Francisco de Almeida served as the viceroy to the Portuguese State of India from 1505 to 1509. Upon his successor taking over he sailed back to his homeland with a fleet of three ships – Garcia, Belèm and Santa Cruz. In late February he dropped anchor near the Cape of Good Hope to replenish water. De Almeida and his men then traded with Khoikhoi who lived in the area. By all accounts these initial trades were cordial and both sides were satisfied. The Khoikhoi received iron in exchange for cattle. This cordiality came to an end though when approximately 12 of the Portuguese sailors visited the Khoikhoi village and attempted to steal a number of cattle. The upset villagers then chased the sailors back to their ships. Upon reaching the safety of their ships the sailors begged Almeida to take revenge upon the villagers who had defended their cattle. Even though Almeida admitted that his men were likely to blame for what had occurred he led a party of 150 men armed with swords, lances and crossbows to enact an unwarranted revenge. When they reached the village the raiders seized a number of children and cattle. Approximately 170 Khoikhoi warriors fought back with stones and assegais. Using their cattle as shields they routed the raiders killing 64 of them including Almeida and 11 of his captains. This devastating defeat put pause to Portugal’s run of victories in Africa and Asia.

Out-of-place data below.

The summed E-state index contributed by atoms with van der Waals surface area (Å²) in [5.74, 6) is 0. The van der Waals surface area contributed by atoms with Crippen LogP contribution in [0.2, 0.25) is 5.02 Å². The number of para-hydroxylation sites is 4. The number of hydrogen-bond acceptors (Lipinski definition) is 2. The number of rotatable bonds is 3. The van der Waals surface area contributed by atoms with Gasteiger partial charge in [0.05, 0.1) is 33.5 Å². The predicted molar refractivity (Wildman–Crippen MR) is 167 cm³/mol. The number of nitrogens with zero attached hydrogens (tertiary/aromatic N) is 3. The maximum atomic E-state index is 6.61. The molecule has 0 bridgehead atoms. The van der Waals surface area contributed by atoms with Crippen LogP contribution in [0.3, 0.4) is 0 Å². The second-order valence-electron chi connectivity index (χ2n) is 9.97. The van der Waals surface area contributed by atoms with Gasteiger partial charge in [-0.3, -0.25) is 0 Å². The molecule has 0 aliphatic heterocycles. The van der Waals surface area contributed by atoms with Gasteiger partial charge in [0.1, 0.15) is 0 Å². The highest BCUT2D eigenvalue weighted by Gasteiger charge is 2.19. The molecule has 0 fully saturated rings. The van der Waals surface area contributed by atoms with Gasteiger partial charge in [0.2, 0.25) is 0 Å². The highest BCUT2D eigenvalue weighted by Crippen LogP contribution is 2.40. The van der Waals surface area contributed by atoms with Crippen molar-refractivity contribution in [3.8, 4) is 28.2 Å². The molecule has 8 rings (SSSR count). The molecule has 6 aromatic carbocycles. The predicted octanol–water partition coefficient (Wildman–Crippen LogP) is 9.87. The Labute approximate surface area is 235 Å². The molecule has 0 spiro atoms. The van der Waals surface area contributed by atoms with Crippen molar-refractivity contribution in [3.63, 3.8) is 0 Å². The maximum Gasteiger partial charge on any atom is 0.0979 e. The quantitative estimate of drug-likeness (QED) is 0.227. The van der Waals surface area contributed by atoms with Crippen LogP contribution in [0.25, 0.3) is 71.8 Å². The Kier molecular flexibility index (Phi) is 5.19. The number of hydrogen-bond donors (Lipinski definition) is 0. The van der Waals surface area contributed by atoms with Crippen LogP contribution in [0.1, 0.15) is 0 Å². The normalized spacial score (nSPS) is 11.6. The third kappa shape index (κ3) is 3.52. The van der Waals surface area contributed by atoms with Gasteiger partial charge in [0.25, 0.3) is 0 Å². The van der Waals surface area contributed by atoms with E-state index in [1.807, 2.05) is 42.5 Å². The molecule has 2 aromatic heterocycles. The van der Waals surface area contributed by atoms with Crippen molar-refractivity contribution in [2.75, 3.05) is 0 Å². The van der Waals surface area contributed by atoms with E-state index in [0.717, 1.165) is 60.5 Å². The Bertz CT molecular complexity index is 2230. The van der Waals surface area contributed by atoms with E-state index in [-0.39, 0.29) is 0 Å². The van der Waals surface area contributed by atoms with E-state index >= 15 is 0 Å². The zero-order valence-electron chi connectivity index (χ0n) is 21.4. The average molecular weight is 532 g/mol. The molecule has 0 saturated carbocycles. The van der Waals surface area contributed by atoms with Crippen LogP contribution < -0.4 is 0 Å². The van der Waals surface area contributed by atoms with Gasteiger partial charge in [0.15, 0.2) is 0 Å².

David Johnson, 2013. Imagining the Cape Colony: History, Literature, and the South African Nation. 1 Edition. Edinburgh University Press